Cephas & Wiggins
Shoulder To Shoulder
John Cephas & Phil Wiggins are skilled in performing Piedmont Blues. These thoroughly enjoyable 51-minutes are all about the songs, not the solos. Cephas’ guitar work is gentle while Wiggins adds heavy harmonica. On Shoulder To Shoulder, Cephas & Wiggins perform a style of endangered blues in a stress-relieving and contenting fashion. Although acoustic blues can be mistakenly declared dull and boring, Cephas & Wiggins brighten this fading American art form.

Lil’ Ed & The Blues Imperials
Rattleshake (

Chicago’s wicked slide guitar master Lil’ Ed Williams is one artist who puzzles his audience. Under the guise of a careless fool, there is a complex man musically, spiritually, and personally. The subject matter of the songs – overcoming defeat, resisting temptation, having respect, loyalty, and responsibility – reveal Ed’s strongest values. In an age where musical styles have been blurred and misnamed, this 51-year-old remains an authentic American bluesman. Yes, his songs do become repetitious, and each album tends to blend into the next. However, don’t be fooled into thinking this is a raucous, wild party without purpose. On Rattleshake, Lil’ Ed is in touch with his inner self and it is expressed via jovial melodies and tough blues.

Mannish Boys
Live & In Demand
(Delta Groove)
The Mannish Boys feature the cream of West Coast blues. The format of this live CD is an old-style 'blues revue.' Spearheading the blues super group is the potent singer, Finis Tasby
. Things get hot and sticky real fast. Throughout, Kid Ramos’s guitar is razor sharp and impeccably timed. Finis does not bellow the lyrics out with lungs full of air. That’s not his style. His satisfying vocals are tough yet mellow.

Lil’ Dave Thompson
Got To Get Over You (
Lil’ Dave Thompson only plays guitar solos for a purpose. On this refreshing recording, support is provided by an all star cast of Canadian blues musicians. The music is pure blues, but soul/blues is also featured. Dave uses his guitar as an extension of his voice while the sidemen play as if they were raised in Mississippi. Thompson plays the most untainted blues guitar you’ll hear in contemporary blues. His affectionate but gruff voice and remarkable guitar consistently connect to express emotion and pain. Lil’ Dave Thompson defines blues for today by infusing blues of yesterday.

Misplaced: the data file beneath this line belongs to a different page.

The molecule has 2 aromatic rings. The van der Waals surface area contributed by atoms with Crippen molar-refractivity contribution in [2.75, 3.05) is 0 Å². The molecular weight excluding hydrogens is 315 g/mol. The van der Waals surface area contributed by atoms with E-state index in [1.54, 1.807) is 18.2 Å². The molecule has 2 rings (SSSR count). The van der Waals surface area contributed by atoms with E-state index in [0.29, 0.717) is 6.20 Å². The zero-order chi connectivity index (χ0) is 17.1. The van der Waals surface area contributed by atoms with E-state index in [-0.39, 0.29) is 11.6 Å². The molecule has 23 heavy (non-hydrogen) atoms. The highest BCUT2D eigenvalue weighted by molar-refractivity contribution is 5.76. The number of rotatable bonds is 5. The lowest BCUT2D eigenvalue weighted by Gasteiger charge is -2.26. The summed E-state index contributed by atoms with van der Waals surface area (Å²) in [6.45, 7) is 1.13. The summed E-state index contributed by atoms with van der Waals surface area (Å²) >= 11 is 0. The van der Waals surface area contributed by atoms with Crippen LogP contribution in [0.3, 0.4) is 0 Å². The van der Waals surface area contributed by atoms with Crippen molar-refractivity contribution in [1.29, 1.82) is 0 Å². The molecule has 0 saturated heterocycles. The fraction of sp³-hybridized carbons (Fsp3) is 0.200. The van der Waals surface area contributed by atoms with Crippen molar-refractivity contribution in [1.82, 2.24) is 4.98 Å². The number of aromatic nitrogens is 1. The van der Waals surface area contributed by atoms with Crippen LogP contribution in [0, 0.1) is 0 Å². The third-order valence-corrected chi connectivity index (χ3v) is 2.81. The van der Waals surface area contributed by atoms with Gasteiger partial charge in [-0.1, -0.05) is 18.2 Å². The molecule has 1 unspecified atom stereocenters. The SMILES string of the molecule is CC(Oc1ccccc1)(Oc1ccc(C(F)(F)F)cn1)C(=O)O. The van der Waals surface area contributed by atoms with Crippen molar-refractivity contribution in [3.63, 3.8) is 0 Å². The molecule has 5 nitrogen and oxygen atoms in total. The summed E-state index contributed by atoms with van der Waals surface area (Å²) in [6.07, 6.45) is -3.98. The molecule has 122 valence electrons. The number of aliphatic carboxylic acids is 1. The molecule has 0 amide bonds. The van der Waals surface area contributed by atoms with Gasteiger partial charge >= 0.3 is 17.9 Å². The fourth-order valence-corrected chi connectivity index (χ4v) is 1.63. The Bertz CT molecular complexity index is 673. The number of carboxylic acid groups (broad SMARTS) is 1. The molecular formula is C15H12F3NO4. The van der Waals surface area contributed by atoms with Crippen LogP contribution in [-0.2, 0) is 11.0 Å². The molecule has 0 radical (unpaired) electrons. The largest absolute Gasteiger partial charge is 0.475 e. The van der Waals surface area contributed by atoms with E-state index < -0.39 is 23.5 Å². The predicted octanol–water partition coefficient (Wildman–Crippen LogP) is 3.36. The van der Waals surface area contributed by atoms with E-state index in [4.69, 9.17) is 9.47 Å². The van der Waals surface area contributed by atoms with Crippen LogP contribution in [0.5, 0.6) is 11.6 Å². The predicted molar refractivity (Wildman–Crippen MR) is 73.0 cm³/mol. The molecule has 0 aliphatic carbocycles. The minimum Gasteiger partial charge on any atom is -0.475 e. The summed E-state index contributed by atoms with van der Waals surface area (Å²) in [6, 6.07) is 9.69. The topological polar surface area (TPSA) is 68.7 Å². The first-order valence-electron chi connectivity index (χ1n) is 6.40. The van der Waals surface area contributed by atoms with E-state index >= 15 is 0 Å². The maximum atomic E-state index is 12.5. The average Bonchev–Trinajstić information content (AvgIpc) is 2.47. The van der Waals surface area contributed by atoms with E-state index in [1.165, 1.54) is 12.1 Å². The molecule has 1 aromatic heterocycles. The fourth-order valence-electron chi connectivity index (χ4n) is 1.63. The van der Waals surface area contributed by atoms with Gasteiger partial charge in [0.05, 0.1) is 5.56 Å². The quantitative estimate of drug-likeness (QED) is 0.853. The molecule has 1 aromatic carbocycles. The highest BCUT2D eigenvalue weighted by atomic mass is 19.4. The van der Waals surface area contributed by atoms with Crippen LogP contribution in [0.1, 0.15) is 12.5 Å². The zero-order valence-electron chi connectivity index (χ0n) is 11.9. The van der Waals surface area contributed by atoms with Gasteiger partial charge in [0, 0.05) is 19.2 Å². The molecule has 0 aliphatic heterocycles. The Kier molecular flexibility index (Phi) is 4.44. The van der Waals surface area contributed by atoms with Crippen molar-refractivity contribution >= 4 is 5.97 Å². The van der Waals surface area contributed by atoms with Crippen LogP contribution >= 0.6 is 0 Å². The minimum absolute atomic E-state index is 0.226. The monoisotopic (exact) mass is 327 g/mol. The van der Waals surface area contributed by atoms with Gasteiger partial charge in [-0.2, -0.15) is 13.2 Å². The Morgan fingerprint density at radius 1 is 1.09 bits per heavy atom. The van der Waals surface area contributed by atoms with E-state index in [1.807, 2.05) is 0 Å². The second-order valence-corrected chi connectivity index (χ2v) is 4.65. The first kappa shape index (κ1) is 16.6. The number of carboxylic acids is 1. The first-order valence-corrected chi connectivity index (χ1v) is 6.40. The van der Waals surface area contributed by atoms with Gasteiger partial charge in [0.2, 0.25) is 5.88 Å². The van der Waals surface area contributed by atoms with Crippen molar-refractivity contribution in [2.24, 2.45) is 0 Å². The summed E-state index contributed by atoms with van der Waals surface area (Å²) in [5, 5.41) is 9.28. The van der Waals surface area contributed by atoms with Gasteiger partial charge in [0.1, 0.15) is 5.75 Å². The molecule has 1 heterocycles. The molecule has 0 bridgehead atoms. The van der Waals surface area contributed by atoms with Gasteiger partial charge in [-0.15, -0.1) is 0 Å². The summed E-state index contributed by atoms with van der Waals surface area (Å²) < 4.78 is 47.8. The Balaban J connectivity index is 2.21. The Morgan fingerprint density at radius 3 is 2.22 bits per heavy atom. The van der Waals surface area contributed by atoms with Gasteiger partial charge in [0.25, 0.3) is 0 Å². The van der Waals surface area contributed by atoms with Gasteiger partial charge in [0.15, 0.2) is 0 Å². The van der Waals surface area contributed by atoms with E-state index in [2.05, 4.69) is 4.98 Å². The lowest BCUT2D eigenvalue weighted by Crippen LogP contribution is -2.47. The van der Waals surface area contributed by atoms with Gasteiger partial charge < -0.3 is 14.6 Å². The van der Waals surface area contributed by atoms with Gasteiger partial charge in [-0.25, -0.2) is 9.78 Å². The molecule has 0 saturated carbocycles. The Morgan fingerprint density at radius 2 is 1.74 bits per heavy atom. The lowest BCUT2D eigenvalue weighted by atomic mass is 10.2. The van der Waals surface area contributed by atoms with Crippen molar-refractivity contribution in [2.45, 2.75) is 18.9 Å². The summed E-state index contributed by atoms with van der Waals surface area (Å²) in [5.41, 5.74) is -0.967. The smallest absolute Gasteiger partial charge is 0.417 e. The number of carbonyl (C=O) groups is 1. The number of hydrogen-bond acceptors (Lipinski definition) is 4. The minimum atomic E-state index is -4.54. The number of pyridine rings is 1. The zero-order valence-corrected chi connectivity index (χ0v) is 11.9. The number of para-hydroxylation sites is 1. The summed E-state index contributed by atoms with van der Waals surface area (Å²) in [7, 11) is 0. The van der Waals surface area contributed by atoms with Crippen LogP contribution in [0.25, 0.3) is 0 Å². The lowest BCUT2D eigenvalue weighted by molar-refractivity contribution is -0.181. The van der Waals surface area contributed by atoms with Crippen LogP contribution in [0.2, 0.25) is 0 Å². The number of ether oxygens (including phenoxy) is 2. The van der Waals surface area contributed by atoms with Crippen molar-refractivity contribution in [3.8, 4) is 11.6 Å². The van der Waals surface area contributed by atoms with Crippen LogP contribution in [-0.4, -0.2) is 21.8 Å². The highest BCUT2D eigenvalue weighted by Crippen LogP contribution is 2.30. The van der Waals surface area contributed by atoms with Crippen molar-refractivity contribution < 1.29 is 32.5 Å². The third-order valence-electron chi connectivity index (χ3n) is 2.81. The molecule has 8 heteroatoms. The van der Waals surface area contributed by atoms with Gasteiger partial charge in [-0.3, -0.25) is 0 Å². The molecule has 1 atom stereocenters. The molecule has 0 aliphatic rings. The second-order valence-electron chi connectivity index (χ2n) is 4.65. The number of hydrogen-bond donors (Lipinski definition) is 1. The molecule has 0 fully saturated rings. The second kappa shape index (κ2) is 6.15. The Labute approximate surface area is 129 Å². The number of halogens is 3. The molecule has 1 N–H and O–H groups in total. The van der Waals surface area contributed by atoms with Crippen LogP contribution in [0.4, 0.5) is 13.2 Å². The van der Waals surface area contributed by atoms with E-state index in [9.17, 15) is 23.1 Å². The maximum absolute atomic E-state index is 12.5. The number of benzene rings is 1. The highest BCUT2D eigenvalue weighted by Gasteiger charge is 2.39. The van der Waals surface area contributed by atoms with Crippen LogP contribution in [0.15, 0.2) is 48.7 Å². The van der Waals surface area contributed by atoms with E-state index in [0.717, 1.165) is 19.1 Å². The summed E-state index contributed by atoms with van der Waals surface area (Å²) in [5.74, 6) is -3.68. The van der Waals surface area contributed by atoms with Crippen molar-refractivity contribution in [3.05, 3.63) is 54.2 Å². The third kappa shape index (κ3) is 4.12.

Magic Slim & The Teardrops/Joe Carter With Sunnyland Slim
That Ain’t Right (Delmark)
That Ain’t Right
, the seventh in the Ralph Bass series, is one of those rare moments that define real blues. On his featured tracks, Magic Slim’s guitar contains the gruffness and harshness of Hound Dog Taylor’s slide. Slim’s potent sound is raw and unpolished. His guitar isn’t angry or aggressive, it is abrasive. Throughout six tracks, Joe Carter’s raging slide sounds like Elmore James. Carter’s tough vocals sound like the great soul singers of the ’60s. His Chicago blues all star band also included Sunnyland Slim (piano). It is a blissful pleasure when real deal blues is played and heard. Since many on the album have passed, That Ain’t Right incites you to seek, find, and cherish Chicago’s surviving blues legends.

Bluesman’s Prayer
The honest sounding songs on their fifth release draw you to conclude the band is in love with the blues and its lifestyle. Glamourpuss is welcoming and inviting without showing off or being overbearing. Overall, you’ll enjoy riveting songwriting, articulate guitar, simmering keys, and admirable production.

Otis Rush
Live …And In Concert From San Francisco
(Blues Express)
Live Otis Rush CDs flooded the market this year. Out of the three, this is my favorite since it accurately captures a modern performance from 1999. The set list isn’t very different from his other live recordings, but this is desert island material for sure.

Harmonica Shah
Listen At Me Good
This is one of the best traditional blues CDs to come out in a long time. Shah gets top billing but stalwart Canadian blues guitarist Jack de Keyzer steals the show.


Graham Clarke (reviewer from Mississippi)

"My Top Dozen or so CDs (okay, Fifteen) for 2006, listed in alphabetical order. I heard a lot of great CDs this year, but these were the most frequent occupants in my CD player."

Fiona BoyesFiona Boyes
Lucky 13
(Yellow Dog)
Superlative effort from the Australian blues lady that should get her the attention she deserves.

Big George Brock
Round Two
A great CD of down home blues, just like they used to make them. I could listen to CDs like this one all day long.

Mel Brown
Blues: A Beautiful Thing
I would be remiss if I didn’t mention this release. Brown’s albums are always the epitome of style and taste and this one is no exception.

William Lee Ellis